Born Slaves: Child Labor in an ‘Adultocratic’ World

March 11 2017

A Bangladeshi girl, Sharmin, 13, works at a plastic recycling factory as a boy plays on a heap of bottles in Dhaka, Bangladesh, on June 12, 2014. June 12 marks the World Day Against Child Labor, initiated in 2002 by the International Labour Organization to highlight the plight of child workers across the world. (AP / A.M. Ahad)

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“Well, my papa hit me with a board if I didn’t bring 20 bundles of firewood, which he sold in town. I was about 8 years old, and this is how I became a man—pure punches.”7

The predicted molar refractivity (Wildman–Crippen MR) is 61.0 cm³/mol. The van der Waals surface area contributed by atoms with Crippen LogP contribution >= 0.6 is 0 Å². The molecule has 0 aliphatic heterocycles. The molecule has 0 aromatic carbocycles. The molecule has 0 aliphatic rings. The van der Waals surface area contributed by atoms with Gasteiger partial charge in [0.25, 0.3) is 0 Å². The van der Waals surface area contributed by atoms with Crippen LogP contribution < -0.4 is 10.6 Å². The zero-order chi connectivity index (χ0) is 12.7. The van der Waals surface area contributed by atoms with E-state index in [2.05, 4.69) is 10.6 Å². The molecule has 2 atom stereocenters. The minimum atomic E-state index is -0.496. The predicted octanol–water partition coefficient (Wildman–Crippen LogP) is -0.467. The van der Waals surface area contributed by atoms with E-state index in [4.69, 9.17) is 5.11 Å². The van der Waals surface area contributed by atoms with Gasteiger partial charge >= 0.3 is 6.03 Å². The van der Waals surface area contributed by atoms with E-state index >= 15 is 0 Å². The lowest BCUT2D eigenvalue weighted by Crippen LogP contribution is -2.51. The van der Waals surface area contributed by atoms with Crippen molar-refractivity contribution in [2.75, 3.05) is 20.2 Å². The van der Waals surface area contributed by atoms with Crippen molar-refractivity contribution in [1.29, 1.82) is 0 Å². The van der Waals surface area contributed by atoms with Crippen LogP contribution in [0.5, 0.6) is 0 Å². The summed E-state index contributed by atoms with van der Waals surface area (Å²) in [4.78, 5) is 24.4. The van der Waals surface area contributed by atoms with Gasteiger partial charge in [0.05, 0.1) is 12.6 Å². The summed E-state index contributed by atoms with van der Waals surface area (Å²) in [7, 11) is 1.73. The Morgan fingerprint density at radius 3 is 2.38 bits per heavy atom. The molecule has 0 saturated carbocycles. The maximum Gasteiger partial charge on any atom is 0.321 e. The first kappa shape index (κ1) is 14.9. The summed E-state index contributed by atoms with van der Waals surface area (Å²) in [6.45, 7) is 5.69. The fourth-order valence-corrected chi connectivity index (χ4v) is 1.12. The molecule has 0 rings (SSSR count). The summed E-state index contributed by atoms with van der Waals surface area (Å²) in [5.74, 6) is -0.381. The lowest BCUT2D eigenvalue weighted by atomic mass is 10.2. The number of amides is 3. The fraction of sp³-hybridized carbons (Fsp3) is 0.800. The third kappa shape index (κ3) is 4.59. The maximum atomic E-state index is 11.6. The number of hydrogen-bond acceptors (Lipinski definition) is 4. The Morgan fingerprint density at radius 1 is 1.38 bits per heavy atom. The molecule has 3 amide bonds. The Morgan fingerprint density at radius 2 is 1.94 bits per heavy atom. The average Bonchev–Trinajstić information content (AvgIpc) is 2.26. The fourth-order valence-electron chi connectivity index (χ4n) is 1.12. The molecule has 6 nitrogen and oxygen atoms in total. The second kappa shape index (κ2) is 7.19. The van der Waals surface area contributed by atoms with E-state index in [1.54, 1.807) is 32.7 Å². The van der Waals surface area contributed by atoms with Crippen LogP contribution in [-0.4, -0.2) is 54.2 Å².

Rafael is 28 years old and is incarcerated in a Chiapan jail in southeast Mexico for running a child-panhandling network. For him, child labor is part of life, part of poverty. The use of violence to control children is normal for Rafael. He forced the children to beg for eight to 10 hours a day from tourists and locals in San Cristóbal de las Casas in southern Mexico, and he took a large percentage of the earnings they received.